11 Best Movies & Shows Released in 2022 On Amazon Prime

Staff & contributors

Find the best movies and show to watch from the year 2022. These handpicked recommendations are highly-rated by viewers and critics.

Not much happens in Women Talking, but what it lacks in action it more than makes up for in message. As the wronged women of an insular Christian colony decide whether they should leave or stay in their community, valuable points on each side are raised and debated fiercely. Are the men at fault or is there a bigger problem at hand? Is it sacrilegious to refuse forgiveness? Will leaving really solve anything? 

The women of this ultraconservative and anti-modern community may not know how to read or write, but years of toiling away on land, family, and faith have made them wise beyond their years, which makes their discussion all the more captivating and powerful. Relevant themes, coupled with director Sarah Polley’s poetic shots and the cast’s all-around stellar performances, make Women Talking a uniquely compelling and timeless watch.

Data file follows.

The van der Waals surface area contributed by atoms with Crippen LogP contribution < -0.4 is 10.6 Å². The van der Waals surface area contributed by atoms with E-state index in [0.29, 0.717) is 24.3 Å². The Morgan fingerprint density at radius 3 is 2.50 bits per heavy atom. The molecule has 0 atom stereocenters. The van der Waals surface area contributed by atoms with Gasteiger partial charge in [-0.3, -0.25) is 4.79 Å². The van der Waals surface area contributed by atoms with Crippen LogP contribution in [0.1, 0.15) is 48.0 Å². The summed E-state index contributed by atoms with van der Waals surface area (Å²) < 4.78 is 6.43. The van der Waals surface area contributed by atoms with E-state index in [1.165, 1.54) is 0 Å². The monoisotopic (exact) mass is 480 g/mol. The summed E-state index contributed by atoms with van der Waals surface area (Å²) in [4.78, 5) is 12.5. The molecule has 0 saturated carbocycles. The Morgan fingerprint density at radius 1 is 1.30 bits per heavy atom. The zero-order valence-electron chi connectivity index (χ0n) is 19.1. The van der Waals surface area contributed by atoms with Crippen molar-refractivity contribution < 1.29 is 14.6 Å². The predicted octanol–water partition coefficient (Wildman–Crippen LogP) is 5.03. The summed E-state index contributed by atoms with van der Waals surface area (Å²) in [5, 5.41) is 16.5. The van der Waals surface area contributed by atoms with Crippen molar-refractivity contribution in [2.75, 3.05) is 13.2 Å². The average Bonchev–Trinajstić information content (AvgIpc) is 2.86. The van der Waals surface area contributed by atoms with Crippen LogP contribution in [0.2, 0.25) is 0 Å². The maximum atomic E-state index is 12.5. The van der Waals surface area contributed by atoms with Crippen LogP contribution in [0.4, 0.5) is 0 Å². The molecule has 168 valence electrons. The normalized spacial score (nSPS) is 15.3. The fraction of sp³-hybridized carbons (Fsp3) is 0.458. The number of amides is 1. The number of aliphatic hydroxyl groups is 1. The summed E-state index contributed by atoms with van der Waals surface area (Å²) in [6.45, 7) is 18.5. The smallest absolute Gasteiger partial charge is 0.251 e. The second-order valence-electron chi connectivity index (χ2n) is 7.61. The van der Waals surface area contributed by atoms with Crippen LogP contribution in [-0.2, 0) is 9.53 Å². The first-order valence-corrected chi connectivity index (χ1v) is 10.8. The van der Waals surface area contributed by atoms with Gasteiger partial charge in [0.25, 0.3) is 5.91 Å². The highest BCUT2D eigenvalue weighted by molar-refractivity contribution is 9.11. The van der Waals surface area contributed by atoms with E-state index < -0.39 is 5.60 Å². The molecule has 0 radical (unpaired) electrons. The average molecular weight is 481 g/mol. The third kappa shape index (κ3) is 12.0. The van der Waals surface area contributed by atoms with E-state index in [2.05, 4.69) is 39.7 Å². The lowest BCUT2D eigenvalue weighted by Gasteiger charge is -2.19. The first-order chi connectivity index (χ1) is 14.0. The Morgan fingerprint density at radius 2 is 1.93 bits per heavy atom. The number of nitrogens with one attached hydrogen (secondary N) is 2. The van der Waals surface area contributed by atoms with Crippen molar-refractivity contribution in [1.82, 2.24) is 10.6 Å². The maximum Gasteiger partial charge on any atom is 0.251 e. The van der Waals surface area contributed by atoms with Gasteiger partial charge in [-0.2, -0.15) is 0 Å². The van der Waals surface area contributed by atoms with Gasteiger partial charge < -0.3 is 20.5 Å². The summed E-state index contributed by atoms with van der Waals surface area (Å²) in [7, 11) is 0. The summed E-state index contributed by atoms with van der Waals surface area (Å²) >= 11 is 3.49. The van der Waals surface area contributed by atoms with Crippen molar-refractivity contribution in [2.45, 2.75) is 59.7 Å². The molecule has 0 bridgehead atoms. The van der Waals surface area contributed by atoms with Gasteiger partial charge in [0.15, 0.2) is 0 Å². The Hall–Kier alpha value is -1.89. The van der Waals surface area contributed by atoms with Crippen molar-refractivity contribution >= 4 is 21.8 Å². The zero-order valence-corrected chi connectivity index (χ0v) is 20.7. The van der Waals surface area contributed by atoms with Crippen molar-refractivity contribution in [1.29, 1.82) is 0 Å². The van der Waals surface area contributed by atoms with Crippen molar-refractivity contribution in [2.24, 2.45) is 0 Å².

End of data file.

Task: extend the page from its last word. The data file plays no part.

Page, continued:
Genre: Crime, Drama

Actor: August Winter, Ben Whishaw, Caroline Gillis, Claire Foy, Eli Ham, Emily Mitchell, Frances McDormand, Jessie Buckley, Judith Ivey, Kate Hallett, Kira Guloien, Liv McNeil, Lochlan Ray Miller, Marcus Craig, Michelle McLeod, Nathaniel McParland, Rooney Mara, Shannon Widdis, Shayla Brown, Sheila McCarthy, Vivien Endicott Douglas, Will Bowes

Director: Sarah Polley

Rating: PG-13

Between its maximalist production design and increasingly dark comedic set pieces, the most striking thing about Damien Chazelle's critically misunderstood industry satire is how it strikes a tone closer to tabloid gossip than anything else. As opposed to the clockwork precision of Chazelle's Whiplash, or the dreaminess of La La Land, Babylon's restlessness doesn't resemble Hollywood spectacle so much as it begins to feel like an unscratchable itch, desperate to feel anything. The film ends up trying to say so much that it threatens to say nothing at all, but its vision of cinema becoming reality is so potent that just the experience is more than worth getting lost in.

Genre: Comedy, Drama